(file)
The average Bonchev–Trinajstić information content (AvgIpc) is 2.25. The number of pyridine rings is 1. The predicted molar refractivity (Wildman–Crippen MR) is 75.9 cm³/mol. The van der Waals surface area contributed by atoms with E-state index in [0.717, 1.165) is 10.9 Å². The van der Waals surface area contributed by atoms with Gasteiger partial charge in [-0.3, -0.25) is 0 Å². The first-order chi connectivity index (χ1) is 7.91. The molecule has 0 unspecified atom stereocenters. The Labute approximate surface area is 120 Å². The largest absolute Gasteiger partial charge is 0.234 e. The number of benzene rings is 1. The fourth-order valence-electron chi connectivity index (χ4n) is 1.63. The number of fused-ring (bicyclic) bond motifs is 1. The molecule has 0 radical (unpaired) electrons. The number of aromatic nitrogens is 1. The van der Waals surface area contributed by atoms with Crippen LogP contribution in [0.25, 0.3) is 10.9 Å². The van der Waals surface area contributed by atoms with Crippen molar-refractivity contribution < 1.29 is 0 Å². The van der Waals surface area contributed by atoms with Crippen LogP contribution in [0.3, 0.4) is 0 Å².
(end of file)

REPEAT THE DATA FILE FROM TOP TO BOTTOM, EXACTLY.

The average Bonchev–Trinajstić information content (AvgIpc) is 2.25. The number of pyridine rings is 1. The predicted molar refractivity (Wildman–Crippen MR) is 75.9 cm³/mol. The van der Waals surface area contributed by atoms with E-state index in [0.717, 1.165) is 10.9 Å². The van der Waals surface area contributed by atoms with Gasteiger partial charge in [-0.3, -0.25) is 0 Å². The first-order chi connectivity index (χ1) is 7.91. The molecule has 0 unspecified atom stereocenters. The Labute approximate surface area is 120 Å². The largest absolute Gasteiger partial charge is 0.234 e. The number of benzene rings is 1. The fourth-order valence-electron chi connectivity index (χ4n) is 1.63. The number of fused-ring (bicyclic) bond motifs is 1. The molecule has 0 radical (unpaired) electrons. The number of aromatic nitrogens is 1. The van der Waals surface area contributed by atoms with Crippen LogP contribution in [0.25, 0.3) is 10.9 Å². The van der Waals surface area contributed by atoms with Crippen molar-refractivity contribution < 1.29 is 0 Å². The van der Waals surface area contributed by atoms with Crippen LogP contribution in [0.3, 0.4) is 0 Å².